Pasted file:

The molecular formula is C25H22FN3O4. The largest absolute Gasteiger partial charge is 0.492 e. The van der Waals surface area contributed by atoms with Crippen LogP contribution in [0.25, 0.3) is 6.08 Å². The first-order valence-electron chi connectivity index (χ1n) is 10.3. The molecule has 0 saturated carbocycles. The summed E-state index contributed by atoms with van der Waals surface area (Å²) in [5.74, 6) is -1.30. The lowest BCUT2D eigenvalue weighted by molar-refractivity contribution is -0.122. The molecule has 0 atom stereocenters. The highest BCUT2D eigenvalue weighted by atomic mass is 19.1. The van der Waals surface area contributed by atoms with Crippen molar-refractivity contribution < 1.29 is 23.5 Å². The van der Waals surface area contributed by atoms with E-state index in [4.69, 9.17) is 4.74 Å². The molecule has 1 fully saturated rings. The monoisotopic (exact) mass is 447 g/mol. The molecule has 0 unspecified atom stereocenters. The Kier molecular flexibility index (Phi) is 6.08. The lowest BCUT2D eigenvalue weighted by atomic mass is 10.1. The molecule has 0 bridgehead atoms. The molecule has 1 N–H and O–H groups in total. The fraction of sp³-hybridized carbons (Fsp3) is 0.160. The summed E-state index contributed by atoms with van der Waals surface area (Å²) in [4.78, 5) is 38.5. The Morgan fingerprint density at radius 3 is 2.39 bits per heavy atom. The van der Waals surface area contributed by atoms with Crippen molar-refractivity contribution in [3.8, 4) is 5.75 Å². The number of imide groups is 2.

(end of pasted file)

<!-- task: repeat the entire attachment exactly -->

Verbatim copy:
The molecular formula is C25H22FN3O4. The largest absolute Gasteiger partial charge is 0.492 e. The van der Waals surface area contributed by atoms with Crippen LogP contribution in [0.25, 0.3) is 6.08 Å². The first-order valence-electron chi connectivity index (χ1n) is 10.3. The molecule has 0 saturated carbocycles. The summed E-state index contributed by atoms with van der Waals surface area (Å²) in [5.74, 6) is -1.30. The lowest BCUT2D eigenvalue weighted by molar-refractivity contribution is -0.122. The molecule has 0 atom stereocenters. The highest BCUT2D eigenvalue weighted by atomic mass is 19.1. The van der Waals surface area contributed by atoms with Crippen molar-refractivity contribution < 1.29 is 23.5 Å². The van der Waals surface area contributed by atoms with E-state index in [4.69, 9.17) is 4.74 Å². The molecule has 1 fully saturated rings. The monoisotopic (exact) mass is 447 g/mol. The molecule has 0 unspecified atom stereocenters. The Kier molecular flexibility index (Phi) is 6.08. The lowest BCUT2D eigenvalue weighted by atomic mass is 10.1. The molecule has 0 bridgehead atoms. The molecule has 1 N–H and O–H groups in total. The fraction of sp³-hybridized carbons (Fsp3) is 0.160. The summed E-state index contributed by atoms with van der Waals surface area (Å²) in [4.78, 5) is 38.5. The Morgan fingerprint density at radius 3 is 2.39 bits per heavy atom. The van der Waals surface area contributed by atoms with Crippen molar-refractivity contribution in [3.8, 4) is 5.75 Å². The number of imide groups is 2.